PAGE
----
The tent is one of the mainstays of adventure bicycle travel. It was the revolutionary idea of taking my own accommodation with me that largely fuelled my decision to travel under my own steam on two wheels. A good tent will provide shelter in a broad variety of climates and weather conditions for many years.
But it wasn’t long after I began my first journey that I realised something:
I really disliked actually sleeping in a tent.
To all intents (pun not intended) and purposes, sleeping in a tent is the same as sleeping indoors. It is a retreat from the natural world to a place of manmade isolation, shelter and perceived safety. With the door of my tent zipped up I could quite literally be anywhere (anywhere small, cramped and sweaty, at least). For some, that was the main attraction. For me, it became the biggest drawback. I wanted to feel that I was really in the place, senses alert, involved, exposed; not withdrawn inside a fabricated cocoon.
Soon I realised that there were numerous alternatives to sleeping in a tent. I’d brought a bivvy bag and poncho along and made a habit of using them whenever the opportunity arose. And, as summer in Europe wandered on and my eye for a good spot grew better trained, these opportunities grew more and more regular.
As a result, my strongest memories of overnighting on my first continental crossing road involve sleeping literally under the stars, waking in the pre‐dawn blue beside the glow of a still‐smouldering campfire, and giving silent thanks for the joy of being outside in nature.
A friend who briefly joined our adventure simply slept on a tarpaulin in a cheap sleeping bag. No bivvy bag, no mattress, no nothing. Nobody had told her she ‘needed’ these things. As it turned out, she didn’t.
The rewards of bivvying continued to be revealed as autumn replaced summer. No longer did I bother packing my gear away in the morning; I simply rolled up the bivvy‐bag with the mattress, sleeping bag and liner still inside it, like a Swiss Roll, and strapped it to the back of the bike. At the same time I became less picky still about where I slept, and the increasing number of nights spent in building sites, bus stops, tramps’ hovels and on rooftops were made all the more efficient by being able to retrieve and unfurl a complete sleeping system in ten seconds flat!
In the Middle East, with nights proving reliably dry, I took to sleeping outside and abandoned even the bivvy bag, whose main function as a water‐resistant and breathable cover was no longer required. Instead I hung a basic mosquito net from the handlebars of my bike, lay the mattress beneath it on a thin ground sheet, and fell asleep in my clothes — waking only in the early hours to drag my sleeping bag from its stuff‐sack to protect against the encroaching chill.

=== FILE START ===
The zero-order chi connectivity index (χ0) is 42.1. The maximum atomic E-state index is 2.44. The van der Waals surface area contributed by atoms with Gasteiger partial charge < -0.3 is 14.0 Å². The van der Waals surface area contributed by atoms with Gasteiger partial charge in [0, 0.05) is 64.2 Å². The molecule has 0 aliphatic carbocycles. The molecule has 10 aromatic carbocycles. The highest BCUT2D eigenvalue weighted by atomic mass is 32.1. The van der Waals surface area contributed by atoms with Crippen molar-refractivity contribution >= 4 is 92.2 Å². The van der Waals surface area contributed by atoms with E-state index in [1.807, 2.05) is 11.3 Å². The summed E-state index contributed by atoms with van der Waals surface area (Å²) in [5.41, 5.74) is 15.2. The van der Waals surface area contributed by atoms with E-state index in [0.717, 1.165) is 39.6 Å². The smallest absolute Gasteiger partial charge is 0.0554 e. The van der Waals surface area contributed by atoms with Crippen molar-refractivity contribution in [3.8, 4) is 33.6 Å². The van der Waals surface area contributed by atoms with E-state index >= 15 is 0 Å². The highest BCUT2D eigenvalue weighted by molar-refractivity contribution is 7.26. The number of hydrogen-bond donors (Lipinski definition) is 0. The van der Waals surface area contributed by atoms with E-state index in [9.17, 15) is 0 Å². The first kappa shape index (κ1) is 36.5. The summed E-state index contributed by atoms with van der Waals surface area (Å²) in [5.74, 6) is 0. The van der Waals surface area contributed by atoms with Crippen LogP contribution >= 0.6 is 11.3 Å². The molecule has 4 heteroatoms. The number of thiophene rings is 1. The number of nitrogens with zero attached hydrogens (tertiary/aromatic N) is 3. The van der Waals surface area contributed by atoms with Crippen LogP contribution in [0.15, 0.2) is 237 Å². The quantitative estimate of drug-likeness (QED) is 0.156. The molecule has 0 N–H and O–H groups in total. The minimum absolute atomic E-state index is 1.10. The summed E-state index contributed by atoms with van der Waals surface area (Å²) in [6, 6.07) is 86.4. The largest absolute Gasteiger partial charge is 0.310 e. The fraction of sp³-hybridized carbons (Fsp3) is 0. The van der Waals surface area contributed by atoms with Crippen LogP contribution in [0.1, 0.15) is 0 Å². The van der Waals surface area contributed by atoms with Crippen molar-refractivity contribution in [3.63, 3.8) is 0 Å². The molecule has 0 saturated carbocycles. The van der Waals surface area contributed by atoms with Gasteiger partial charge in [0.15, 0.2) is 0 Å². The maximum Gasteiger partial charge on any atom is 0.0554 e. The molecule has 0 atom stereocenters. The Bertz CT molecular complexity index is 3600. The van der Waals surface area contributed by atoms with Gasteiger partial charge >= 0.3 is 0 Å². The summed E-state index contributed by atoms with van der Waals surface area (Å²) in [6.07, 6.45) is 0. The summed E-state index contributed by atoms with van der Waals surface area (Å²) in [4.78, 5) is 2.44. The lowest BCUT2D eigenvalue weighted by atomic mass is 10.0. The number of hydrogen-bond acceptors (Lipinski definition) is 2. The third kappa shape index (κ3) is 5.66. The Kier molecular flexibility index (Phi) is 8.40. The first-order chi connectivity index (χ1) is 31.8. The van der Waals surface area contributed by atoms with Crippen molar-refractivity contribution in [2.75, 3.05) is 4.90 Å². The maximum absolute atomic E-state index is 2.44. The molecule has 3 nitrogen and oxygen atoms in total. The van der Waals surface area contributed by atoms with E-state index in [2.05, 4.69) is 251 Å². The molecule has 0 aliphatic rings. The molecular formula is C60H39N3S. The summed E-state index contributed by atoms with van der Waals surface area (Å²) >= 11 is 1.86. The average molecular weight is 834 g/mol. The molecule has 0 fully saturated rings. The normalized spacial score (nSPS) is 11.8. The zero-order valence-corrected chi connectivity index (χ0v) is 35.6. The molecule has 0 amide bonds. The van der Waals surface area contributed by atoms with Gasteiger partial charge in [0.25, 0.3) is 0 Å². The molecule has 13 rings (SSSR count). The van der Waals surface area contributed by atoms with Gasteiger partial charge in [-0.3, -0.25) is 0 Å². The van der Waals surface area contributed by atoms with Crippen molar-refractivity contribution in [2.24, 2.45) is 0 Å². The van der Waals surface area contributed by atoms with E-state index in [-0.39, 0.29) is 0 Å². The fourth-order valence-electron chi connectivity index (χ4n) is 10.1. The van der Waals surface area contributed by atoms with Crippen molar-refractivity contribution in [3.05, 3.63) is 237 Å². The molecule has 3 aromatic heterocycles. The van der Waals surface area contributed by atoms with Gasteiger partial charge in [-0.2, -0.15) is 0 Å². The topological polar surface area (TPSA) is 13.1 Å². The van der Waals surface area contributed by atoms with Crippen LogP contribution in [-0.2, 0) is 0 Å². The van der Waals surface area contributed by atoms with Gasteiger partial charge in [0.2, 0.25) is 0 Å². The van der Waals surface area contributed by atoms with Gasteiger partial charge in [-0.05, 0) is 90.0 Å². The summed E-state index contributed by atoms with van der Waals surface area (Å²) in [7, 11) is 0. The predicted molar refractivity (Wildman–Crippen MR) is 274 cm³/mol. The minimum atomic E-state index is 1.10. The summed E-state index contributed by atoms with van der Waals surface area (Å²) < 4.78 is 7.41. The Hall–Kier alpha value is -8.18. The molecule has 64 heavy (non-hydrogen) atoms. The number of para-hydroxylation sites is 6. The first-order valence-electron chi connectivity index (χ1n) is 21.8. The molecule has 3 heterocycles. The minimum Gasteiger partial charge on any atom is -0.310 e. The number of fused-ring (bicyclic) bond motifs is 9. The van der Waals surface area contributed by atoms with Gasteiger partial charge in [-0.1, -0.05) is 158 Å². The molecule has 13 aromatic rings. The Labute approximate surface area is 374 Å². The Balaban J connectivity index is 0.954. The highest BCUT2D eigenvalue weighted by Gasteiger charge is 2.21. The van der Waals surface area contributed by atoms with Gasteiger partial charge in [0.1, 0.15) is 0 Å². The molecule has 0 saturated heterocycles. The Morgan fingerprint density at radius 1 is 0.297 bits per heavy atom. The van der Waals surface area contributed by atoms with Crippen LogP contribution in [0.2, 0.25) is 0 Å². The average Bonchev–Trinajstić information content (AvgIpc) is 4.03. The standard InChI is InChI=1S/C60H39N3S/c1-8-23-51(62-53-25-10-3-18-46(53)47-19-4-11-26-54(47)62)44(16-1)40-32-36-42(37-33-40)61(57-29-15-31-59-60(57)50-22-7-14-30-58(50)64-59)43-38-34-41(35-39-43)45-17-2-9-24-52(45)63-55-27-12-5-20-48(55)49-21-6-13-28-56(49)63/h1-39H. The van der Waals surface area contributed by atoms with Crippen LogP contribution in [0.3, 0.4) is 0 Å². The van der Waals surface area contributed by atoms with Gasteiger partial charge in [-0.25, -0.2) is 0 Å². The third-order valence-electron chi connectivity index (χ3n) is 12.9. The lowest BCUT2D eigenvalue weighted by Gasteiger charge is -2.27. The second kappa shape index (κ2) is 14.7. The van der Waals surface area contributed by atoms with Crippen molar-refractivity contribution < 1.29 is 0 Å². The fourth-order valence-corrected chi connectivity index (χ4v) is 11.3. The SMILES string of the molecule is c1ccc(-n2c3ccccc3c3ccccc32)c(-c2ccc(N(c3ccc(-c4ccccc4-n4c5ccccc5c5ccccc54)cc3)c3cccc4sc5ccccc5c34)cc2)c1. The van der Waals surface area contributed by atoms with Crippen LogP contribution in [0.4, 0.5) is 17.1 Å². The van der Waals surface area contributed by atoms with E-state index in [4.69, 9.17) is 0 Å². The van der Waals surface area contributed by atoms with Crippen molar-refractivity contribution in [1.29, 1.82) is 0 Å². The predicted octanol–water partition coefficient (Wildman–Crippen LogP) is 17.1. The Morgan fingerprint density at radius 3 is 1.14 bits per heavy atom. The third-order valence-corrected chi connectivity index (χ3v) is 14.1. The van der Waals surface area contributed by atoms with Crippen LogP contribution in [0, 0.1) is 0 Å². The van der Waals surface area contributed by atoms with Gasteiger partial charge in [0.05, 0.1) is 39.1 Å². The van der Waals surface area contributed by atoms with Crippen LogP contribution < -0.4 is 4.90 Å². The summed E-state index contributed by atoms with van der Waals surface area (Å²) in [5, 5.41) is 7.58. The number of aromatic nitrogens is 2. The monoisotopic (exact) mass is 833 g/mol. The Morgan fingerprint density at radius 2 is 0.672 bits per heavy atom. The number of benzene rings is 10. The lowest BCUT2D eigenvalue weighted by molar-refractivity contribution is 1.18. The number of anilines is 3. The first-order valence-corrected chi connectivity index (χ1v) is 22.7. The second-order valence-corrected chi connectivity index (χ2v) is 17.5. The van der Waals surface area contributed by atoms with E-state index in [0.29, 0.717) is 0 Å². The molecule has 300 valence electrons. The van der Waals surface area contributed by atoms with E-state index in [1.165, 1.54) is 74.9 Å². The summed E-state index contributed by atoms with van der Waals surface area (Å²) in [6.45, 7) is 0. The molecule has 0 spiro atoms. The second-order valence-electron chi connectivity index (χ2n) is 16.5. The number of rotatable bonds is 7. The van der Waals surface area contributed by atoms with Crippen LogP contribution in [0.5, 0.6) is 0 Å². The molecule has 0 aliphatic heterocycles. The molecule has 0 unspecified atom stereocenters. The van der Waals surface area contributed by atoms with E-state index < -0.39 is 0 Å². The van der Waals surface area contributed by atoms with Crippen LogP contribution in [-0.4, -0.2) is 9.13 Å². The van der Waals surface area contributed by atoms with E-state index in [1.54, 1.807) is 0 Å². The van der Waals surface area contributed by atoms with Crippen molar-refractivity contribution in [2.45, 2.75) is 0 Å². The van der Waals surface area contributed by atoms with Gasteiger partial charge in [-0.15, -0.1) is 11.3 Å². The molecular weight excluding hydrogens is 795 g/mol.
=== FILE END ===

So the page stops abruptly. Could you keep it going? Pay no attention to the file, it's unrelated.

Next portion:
More recently on a recumbent bike tour I took with me an ultralight hammock, taking the ground out of the equation altogether. Initially concerned about how comfortable I would be, how it would influence my chronic lower back pain, and how I’d find suitable spots in which to rig it, I deliberately made it my only option for sleeping in order to find out. It turns out that the process of finding a hammock‐rigging spot is no more or less onerous than that of finding a suitable wild‐camping spot for a tent — it’s just that the criteria are slightly different. By the third night I was sleeping like a baby. (If you’re interested, it’s a Hennessy Hammock, which I’ll be testing more thoroughly on a longer upcoming trip.)
For flexibility on longer trips I still carry a tent when weight and space is not at an absolute premium. It’s a tent I’ve deliberately chosen to be as un‐tent‐like as possible; pitched in its most stripped‐down configuration little more than a free‐standing mosquito net.
Sleeping rough is not always comfortable. It’s frequently challenging and hard on the nerves. And more often than not it involves battling hard‐won instincts that kick in once the sun goes down in new and unknown places.
But given the choice I’d rather sleep on bare earth or in lush long grass than within the feeble shelter of a tent. To do so — and to be rewarded with a blanket of dew and a perfect dawn from the comfort of your bed — is one of the greatest joys of these slightly pointless adventures.
Next time you’re camping out, why not try shunning the tent for a change?